This seems to be a consistent view at first, because it advocates and actually insists upon making room for other views.

However, it is, in practice, almost never consistent.

What does the ideological pluralist do, for example, with the neo-Nazi or the member of the KKK?

If we are to make room for everyone’s convictions, religious or otherwise, on what grounds can we say that some people are wrong?

Those who advocate pluralism or inclusivity as an end in itself, find themselves condemning people, in spite of their own philosophy.

What began as a view that allowed everyone to have their own opinions and lifestyles transitions into a view that says that at least some opinions and lifestyles, are not allowable.

Why are some lifestyles allowable and others not?

  It cannot be on any pretense to “truth” because the ideological pluralist or inclusivist is too postmodern to think that any community can have a monopoly on truth and that we must allow for those who disagree with us.

However, radically intolerant groups, if left unchecked, will tear society apart.

They must be opposed.

But on what grounds?

What seems to be put forward most often is an ideal that is stated with such confidence that it must not be questioned, “Ideas and lifestyles are alright if they do not hurt other people.

  If they do, they are not acceptable.”

This is so widely believed, but on what is it based?

At best, purely Western values such as are enshrined in the American constitution; more often, simply on the whim of the speaker, who does not want to be hurt by others.”

The problem with this is that, once you have said that something is wrong and it is always wrong, regardless of the community to which a person belongs, a standard has been made by which every other view is judged to be acceptable or not acceptable.

In spite of the alleged “humility” that presses someone into a radically pluralist or inclusivist view, it actually becomes very paternalistic and judgmental because it claims that the radically pluralist or inclusivist view is “right” and any group that is exclusivist is “wrong.”

Let us put this into its clearest form.

Those who wish to be radically inclusive realize they must take a stand against those who are radically exclusive, so they take the stand, “Everything is relative, but pluralism is true!”

This solves their moral problem by condemning any person or group who is exclusive in their eyes.

However, this statement has shown that the radical inclusivist is indeed exclusive of exclusivists and therefore must be excluded by their own ideology.

If one must be exclusive of those who are exclusive, that same person is automatically excluded.

Professor Alan Torrance at the University of St. Andrews, Scotland, has written a profoundly insightful essay called “Toward Inclusive Ministry: The Logical Impossibility of Religious and Theological Inclusivism, Pluralism and Relativism.”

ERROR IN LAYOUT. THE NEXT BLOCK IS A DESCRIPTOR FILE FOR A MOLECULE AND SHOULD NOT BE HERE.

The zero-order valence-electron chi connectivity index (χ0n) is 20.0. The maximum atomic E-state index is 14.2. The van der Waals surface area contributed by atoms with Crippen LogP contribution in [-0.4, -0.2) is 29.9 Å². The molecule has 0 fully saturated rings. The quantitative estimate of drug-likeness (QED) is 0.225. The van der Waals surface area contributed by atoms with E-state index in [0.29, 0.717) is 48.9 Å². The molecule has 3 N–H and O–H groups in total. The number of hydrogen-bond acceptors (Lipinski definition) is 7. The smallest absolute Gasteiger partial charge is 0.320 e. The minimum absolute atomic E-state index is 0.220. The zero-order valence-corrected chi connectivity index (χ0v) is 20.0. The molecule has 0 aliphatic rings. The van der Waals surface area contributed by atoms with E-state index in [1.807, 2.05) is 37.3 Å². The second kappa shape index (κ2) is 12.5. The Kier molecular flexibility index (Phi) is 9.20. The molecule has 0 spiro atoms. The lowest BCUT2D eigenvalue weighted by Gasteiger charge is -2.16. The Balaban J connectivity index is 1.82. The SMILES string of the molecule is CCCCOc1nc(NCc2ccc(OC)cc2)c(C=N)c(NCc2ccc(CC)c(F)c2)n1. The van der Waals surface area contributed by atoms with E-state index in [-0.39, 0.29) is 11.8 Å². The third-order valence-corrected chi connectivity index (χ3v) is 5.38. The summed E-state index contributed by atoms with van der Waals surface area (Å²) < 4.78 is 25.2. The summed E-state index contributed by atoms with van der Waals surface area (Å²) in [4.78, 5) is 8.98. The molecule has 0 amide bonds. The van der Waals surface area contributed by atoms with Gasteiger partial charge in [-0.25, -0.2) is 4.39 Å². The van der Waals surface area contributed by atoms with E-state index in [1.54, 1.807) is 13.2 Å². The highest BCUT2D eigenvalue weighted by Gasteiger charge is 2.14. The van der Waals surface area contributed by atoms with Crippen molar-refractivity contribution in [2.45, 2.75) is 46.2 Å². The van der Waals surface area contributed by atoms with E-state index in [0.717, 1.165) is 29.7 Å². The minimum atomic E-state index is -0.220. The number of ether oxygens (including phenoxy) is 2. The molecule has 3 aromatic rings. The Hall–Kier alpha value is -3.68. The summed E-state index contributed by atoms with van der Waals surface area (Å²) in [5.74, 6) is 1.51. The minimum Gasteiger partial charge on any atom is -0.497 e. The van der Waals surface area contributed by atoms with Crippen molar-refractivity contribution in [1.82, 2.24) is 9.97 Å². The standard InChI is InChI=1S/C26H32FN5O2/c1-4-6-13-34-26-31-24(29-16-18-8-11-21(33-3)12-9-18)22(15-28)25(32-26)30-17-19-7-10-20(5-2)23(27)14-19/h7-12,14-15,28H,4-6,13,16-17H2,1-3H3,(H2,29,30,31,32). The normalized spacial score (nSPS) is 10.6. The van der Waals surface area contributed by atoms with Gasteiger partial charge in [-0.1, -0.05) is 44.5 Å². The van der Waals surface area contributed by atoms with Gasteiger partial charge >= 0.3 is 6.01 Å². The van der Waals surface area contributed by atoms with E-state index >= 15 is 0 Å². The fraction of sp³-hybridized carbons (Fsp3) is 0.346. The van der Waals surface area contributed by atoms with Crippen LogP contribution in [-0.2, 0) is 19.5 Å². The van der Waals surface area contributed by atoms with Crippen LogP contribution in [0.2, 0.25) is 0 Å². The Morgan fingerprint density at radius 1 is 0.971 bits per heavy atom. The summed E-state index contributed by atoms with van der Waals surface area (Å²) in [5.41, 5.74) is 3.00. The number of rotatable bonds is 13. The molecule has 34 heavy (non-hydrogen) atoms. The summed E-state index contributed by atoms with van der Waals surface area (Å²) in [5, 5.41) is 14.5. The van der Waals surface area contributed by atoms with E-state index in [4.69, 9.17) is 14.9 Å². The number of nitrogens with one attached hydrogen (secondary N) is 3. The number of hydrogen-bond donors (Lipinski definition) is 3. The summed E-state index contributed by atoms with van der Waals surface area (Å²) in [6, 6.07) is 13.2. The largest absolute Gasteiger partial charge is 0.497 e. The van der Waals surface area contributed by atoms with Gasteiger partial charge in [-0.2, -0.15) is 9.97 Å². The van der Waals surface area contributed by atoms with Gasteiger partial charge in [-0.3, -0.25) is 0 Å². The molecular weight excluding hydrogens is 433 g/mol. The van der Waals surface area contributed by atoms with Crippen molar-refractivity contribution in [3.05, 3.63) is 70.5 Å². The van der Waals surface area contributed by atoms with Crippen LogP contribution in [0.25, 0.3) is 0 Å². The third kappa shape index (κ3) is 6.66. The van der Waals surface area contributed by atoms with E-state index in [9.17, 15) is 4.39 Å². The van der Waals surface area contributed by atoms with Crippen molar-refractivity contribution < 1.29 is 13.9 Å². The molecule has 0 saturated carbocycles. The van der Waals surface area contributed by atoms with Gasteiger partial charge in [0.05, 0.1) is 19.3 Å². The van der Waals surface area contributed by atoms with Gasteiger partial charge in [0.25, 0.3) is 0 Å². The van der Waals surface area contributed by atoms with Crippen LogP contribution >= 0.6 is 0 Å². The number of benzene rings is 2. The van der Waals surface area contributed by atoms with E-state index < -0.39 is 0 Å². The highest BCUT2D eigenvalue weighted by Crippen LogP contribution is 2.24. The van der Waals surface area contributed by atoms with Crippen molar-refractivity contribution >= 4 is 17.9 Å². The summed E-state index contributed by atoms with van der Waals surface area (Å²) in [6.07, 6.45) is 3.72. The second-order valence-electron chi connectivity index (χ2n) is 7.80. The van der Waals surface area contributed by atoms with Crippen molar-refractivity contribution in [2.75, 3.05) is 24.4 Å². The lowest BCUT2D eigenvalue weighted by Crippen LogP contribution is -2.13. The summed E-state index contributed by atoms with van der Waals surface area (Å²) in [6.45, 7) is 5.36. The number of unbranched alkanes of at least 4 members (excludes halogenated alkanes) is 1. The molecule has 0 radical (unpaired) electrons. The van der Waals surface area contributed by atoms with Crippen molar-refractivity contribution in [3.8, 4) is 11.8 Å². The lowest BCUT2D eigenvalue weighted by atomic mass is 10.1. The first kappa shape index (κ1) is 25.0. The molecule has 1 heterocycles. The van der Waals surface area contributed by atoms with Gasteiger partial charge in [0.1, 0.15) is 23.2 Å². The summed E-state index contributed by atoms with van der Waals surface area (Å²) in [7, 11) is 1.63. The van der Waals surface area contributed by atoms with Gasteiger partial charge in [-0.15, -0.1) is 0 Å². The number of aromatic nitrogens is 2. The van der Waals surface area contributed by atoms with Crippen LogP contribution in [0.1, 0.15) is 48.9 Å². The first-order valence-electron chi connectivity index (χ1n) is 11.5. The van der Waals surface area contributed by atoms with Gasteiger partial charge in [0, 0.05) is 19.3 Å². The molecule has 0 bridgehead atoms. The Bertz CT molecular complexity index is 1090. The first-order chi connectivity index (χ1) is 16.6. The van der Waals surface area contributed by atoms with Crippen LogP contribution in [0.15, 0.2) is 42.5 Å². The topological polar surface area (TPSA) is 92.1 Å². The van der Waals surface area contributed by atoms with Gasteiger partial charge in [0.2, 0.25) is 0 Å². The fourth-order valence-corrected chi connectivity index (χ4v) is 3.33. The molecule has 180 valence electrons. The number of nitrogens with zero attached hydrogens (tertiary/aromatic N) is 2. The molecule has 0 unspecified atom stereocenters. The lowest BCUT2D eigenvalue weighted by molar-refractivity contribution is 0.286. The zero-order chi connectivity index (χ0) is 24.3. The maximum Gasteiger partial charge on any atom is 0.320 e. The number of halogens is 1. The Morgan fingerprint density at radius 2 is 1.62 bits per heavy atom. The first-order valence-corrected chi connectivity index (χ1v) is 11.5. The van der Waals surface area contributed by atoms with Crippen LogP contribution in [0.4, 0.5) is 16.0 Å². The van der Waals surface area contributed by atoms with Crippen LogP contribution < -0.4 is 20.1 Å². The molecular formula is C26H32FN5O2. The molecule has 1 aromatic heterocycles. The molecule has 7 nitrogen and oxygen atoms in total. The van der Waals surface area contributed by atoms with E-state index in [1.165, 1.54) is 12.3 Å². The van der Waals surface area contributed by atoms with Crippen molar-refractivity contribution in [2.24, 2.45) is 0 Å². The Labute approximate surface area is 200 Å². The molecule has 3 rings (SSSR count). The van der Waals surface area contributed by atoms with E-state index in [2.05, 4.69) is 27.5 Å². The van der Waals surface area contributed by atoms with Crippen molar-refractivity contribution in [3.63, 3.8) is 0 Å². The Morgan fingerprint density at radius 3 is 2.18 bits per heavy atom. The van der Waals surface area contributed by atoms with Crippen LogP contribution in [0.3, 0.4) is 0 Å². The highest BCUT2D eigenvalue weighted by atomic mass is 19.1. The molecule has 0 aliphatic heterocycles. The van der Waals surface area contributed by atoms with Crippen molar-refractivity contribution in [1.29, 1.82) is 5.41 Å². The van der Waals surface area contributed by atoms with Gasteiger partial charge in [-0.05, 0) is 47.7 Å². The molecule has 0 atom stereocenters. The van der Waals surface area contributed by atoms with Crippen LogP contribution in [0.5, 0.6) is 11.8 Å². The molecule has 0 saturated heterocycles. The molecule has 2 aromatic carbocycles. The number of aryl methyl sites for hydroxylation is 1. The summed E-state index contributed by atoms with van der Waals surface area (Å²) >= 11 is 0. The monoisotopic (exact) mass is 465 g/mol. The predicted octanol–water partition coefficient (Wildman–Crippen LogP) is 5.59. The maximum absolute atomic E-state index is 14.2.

Torrance, a committed Christian, begins by explaining the famous threefold typology of “Inclusive, Exclusive, and Pluralistic” popularized by Gavin D’Costa.

However, in the years following the publication of his book, D’Costa has completely changed his mind on this issue and now contends that it is only possible for human beings to have an exclusive stance, inasmuch as it is logically impossible to truly follow the implications of an inclusive or pluralist ideology.

Without going into all the details of this excellent essay, what is important for this discussion is that Torrance questions what we mean when we say that we should be “inclusive.”

Do we mean that we must be inclusive of ideas or that we must be inclusive of persons?

This is a significant distinction.

If we wish to be inclusive of all persons, we must consider certain ideas to be out of line, such as genocide and all forms of abuse.

However, if we wish to be inclusive of ideas, we cannot be inclusive of persons, as some ideas are defined by their stance against certain persons.

Torrance concludes by upholding this understanding of inclusivity, which is markedly different than the word is popularly understood,

but as, he believes, is much more consistent with the gospel and much more productive of actual conversation with people of differing opinions.

To bring this back to the original point of this writing, our strong feelings are not intrinsically evil.

However, what ends up being destructive is our determined ignorance.

If I criticize someone else for running roughshod over my cherished beliefs and, by doing so, run roughshod over their cherished beliefs, I am just as much to blame as they are.

To complain that a person or organization is being closed-minded and discriminatory in such a way as to use primarily emotionally charged words without actually engaging in the issue in a calm and clear way is to be equally closed-minded and discriminatory.

Nothing will change so long as we continue to insist that we are always right, and that any deviation is grounds to brand the other as “evil” or “hateful” or “closed-minded” or similar things.

We have to be the ones who take the lead, who treat others with love, even when we are not treated in a loving manner.

We must be the ones who allow our strong feelings to be what they are but refuse to let them isolate us from others but put them to the test in dialogue with those who disagree with us.

Romans 12:15-18 New Living Translation

15 Be happy with those who are happy, and weep with those who weep. 16 Live in harmony with each other. Don’t be too proud to enjoy the company of ordinary people. And don’t think you know it all!

17 Never pay back evil with more evil. Do things in such a way that everyone can see you are honorable. 18 Do all that you can to live in peace with everyone.